- Working with Dan Doriani. On this episode of the Working with Dan Doriani podcast, Dan visits with Michael Kruger, President of the Charlotte campus of Reformed Theological Seminary.
Top 10 Faith and Work Quotes of the Week
- God created people to be His coworkers in expanding His kingdom on earth and He is present in the work of His children in order to meet the needs of humankind and bring glory to Himself. Russ Gehrlein
- All Christians are called as Christ’s ambassadors into the places where they live, work, play, and worship, with the glorious purpose of leaving it better than they found it. This is, we might say, the universal Christian job description. Scott Sauls
- In creation, God did all the work and rested. In redemption, God did all the work so we could rest. Tim Keller
- As an image bearer, we are to be fruitful, including in our work. Tom Nelson
- The problem of the workaholic, for example, is not that we love work too much, but that we love God too little, relative to our career. Tim Keller
- Vocation entails service in the place where God has given gifts and a desire to make a difference in this world. Dan Doriani
- If God exists then every good endeavor, even the simplest ones, pursued in response to God’s calling can matter forever. Tim Keller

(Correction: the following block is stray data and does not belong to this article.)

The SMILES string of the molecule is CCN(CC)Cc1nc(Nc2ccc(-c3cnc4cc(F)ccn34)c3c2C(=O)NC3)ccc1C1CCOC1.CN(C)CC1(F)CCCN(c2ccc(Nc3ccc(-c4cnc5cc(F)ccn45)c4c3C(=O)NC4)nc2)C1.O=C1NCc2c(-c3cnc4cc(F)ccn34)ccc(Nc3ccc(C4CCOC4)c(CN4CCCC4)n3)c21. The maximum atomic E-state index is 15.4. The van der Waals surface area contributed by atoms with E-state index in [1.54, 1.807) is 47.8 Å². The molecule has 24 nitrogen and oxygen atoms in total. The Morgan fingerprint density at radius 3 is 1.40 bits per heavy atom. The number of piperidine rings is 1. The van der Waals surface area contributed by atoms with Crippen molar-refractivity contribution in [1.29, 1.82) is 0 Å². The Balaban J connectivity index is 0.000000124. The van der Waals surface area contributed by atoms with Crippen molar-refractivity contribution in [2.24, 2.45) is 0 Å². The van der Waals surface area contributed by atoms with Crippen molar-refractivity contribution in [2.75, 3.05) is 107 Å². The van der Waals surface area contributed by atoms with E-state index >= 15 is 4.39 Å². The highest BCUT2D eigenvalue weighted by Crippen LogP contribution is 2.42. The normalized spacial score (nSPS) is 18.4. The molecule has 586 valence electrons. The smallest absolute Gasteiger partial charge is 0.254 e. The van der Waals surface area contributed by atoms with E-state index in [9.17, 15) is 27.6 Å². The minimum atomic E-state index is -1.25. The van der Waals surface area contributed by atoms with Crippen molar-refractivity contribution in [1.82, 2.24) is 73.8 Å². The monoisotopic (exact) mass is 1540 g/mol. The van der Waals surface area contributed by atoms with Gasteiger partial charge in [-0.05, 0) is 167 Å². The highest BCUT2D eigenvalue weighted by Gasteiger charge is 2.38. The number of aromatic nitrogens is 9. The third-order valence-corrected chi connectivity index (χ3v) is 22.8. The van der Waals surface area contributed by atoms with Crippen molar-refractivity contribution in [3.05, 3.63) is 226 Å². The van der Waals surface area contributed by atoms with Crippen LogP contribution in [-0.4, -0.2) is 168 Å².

- Your calling, when you find and embrace it, will result in the merging of your skills, talents, character traits, and experiences. John Maxwell
- The authority by which the Christian leader leads is not power but love, not force but example, not coercion but reasoned persuasion. Leaders have power, but power is safe only in the hands of those who humble themselves to serve. John Stott
FAITH AND WORK BOOK REVIEW:
The Leader’s Journey: Accepting the Call to Personal and Congregational Transformation (Second Edition) by Jim Herrington, Trisha Taylor and R. Robert Creech. Baker Academic. 256 pages. 2020
I was introduced to some of the concepts in this book a few weeks ago during our NXTGEN Pastors Cohort when we covered the “Leading in a Chronically Anxious Culture” module. I had been exposed to some of the material earlier when we covered the “Caring for Ourselves in Light of Our Family of Origin” module. The book is a basic overview of some of the principles of leadership in a living system, which is a different way of thinking about leadership. Leadership that recognizes an organization or a congregation as a living system requires a different way of thinking, and is not about learning a set of techniques. Learning this new way of thinking is about the disciplined practice of living out our values and guiding principles despite many anxiety-producing obstacles that come our way.